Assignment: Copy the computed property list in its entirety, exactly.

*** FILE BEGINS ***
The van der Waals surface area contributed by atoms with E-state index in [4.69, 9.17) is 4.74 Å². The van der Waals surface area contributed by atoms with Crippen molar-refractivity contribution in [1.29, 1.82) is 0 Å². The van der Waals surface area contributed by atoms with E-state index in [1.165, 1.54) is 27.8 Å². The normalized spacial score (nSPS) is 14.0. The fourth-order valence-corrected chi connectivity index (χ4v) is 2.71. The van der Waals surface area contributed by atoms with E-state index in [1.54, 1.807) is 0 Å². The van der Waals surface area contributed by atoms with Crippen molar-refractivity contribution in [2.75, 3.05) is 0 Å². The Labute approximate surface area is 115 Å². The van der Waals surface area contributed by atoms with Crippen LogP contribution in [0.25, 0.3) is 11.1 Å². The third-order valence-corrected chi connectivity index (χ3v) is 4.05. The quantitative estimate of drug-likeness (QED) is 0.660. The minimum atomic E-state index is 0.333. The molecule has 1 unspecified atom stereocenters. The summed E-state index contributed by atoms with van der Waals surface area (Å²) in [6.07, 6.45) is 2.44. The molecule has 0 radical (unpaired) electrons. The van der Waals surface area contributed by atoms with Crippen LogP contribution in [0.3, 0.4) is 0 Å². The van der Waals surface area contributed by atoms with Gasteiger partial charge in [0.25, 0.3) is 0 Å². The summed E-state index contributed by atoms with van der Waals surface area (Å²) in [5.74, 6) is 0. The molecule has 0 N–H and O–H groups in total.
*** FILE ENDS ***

The van der Waals surface area contributed by atoms with E-state index in [4.69, 9.17) is 4.74 Å². The van der Waals surface area contributed by atoms with Crippen molar-refractivity contribution in [1.29, 1.82) is 0 Å². The van der Waals surface area contributed by atoms with E-state index in [1.165, 1.54) is 27.8 Å². The normalized spacial score (nSPS) is 14.0. The fourth-order valence-corrected chi connectivity index (χ4v) is 2.71. The van der Waals surface area contributed by atoms with E-state index in [1.54, 1.807) is 0 Å². The van der Waals surface area contributed by atoms with Crippen molar-refractivity contribution in [2.75, 3.05) is 0 Å². The Labute approximate surface area is 115 Å². The van der Waals surface area contributed by atoms with Crippen LogP contribution in [0.25, 0.3) is 11.1 Å². The third-order valence-corrected chi connectivity index (χ3v) is 4.05. The quantitative estimate of drug-likeness (QED) is 0.660. The minimum atomic E-state index is 0.333. The molecule has 1 unspecified atom stereocenters. The summed E-state index contributed by atoms with van der Waals surface area (Å²) in [6.07, 6.45) is 2.44. The molecule has 0 radical (unpaired) electrons. The van der Waals surface area contributed by atoms with Crippen LogP contribution in [0.3, 0.4) is 0 Å². The van der Waals surface area contributed by atoms with Gasteiger partial charge in [0.25, 0.3) is 0 Å². The summed E-state index contributed by atoms with van der Waals surface area (Å²) in [5.74, 6) is 0. The molecule has 0 N–H and O–H groups in total.